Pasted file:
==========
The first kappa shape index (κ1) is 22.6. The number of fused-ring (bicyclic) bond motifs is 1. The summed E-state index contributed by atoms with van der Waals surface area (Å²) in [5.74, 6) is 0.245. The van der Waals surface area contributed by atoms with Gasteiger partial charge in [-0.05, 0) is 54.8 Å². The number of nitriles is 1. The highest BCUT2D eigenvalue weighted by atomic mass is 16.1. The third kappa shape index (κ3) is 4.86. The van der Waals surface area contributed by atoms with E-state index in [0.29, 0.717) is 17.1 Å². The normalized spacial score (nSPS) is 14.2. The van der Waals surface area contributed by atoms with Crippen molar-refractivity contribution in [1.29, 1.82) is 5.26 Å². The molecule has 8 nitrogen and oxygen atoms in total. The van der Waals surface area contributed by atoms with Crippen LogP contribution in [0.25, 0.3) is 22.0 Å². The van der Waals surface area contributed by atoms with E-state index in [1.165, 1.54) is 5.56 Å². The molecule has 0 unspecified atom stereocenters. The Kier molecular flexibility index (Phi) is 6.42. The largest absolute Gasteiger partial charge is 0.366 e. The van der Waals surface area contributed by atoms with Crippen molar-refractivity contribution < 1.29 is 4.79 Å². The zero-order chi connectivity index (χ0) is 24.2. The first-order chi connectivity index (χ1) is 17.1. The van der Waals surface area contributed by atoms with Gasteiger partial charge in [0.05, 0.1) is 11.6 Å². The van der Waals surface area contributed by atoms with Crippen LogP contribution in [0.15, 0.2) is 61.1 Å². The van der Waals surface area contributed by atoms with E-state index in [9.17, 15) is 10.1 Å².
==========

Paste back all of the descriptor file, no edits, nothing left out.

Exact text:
The first kappa shape index (κ1) is 22.6. The number of fused-ring (bicyclic) bond motifs is 1. The summed E-state index contributed by atoms with van der Waals surface area (Å²) in [5.74, 6) is 0.245. The van der Waals surface area contributed by atoms with Gasteiger partial charge in [-0.05, 0) is 54.8 Å². The number of nitriles is 1. The highest BCUT2D eigenvalue weighted by atomic mass is 16.1. The third kappa shape index (κ3) is 4.86. The van der Waals surface area contributed by atoms with E-state index in [0.29, 0.717) is 17.1 Å². The normalized spacial score (nSPS) is 14.2. The van der Waals surface area contributed by atoms with Crippen molar-refractivity contribution in [1.29, 1.82) is 5.26 Å². The molecule has 8 nitrogen and oxygen atoms in total. The van der Waals surface area contributed by atoms with Crippen LogP contribution in [0.25, 0.3) is 22.0 Å². The van der Waals surface area contributed by atoms with E-state index in [1.165, 1.54) is 5.56 Å². The molecule has 0 unspecified atom stereocenters. The Kier molecular flexibility index (Phi) is 6.42. The largest absolute Gasteiger partial charge is 0.366 e. The van der Waals surface area contributed by atoms with Crippen molar-refractivity contribution < 1.29 is 4.79 Å². The zero-order chi connectivity index (χ0) is 24.2. The first-order chi connectivity index (χ1) is 17.1. The van der Waals surface area contributed by atoms with Gasteiger partial charge in [0.05, 0.1) is 11.6 Å². The van der Waals surface area contributed by atoms with Crippen LogP contribution in [0.15, 0.2) is 61.1 Å². The van der Waals surface area contributed by atoms with E-state index in [9.17, 15) is 10.1 Å².